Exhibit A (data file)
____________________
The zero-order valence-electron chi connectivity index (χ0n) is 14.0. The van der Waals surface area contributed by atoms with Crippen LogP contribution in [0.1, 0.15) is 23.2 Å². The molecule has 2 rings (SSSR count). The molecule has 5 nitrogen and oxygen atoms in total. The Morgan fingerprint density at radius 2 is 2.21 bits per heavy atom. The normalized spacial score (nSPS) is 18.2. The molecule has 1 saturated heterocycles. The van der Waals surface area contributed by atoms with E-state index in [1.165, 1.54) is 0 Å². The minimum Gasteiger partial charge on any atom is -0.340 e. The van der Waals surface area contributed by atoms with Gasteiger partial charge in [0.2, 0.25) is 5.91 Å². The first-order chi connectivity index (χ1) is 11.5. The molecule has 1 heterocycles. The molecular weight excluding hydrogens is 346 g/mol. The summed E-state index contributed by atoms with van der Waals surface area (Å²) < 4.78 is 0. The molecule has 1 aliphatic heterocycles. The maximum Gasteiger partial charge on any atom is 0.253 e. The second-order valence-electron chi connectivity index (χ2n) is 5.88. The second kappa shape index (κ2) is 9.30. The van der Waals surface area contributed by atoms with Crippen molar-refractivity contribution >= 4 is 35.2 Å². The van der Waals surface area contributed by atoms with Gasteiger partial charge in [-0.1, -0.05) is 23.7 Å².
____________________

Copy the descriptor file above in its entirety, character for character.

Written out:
The zero-order valence-electron chi connectivity index (χ0n) is 14.0. The van der Waals surface area contributed by atoms with Crippen LogP contribution in [0.1, 0.15) is 23.2 Å². The molecule has 2 rings (SSSR count). The molecule has 5 nitrogen and oxygen atoms in total. The Morgan fingerprint density at radius 2 is 2.21 bits per heavy atom. The normalized spacial score (nSPS) is 18.2. The molecule has 1 saturated heterocycles. The van der Waals surface area contributed by atoms with E-state index in [1.165, 1.54) is 0 Å². The minimum Gasteiger partial charge on any atom is -0.340 e. The van der Waals surface area contributed by atoms with Gasteiger partial charge in [0.2, 0.25) is 5.91 Å². The first-order chi connectivity index (χ1) is 11.5. The molecule has 1 heterocycles. The molecular weight excluding hydrogens is 346 g/mol. The summed E-state index contributed by atoms with van der Waals surface area (Å²) < 4.78 is 0. The molecule has 1 aliphatic heterocycles. The maximum Gasteiger partial charge on any atom is 0.253 e. The second-order valence-electron chi connectivity index (χ2n) is 5.88. The second kappa shape index (κ2) is 9.30. The van der Waals surface area contributed by atoms with Crippen molar-refractivity contribution >= 4 is 35.2 Å². The van der Waals surface area contributed by atoms with Gasteiger partial charge in [-0.1, -0.05) is 23.7 Å².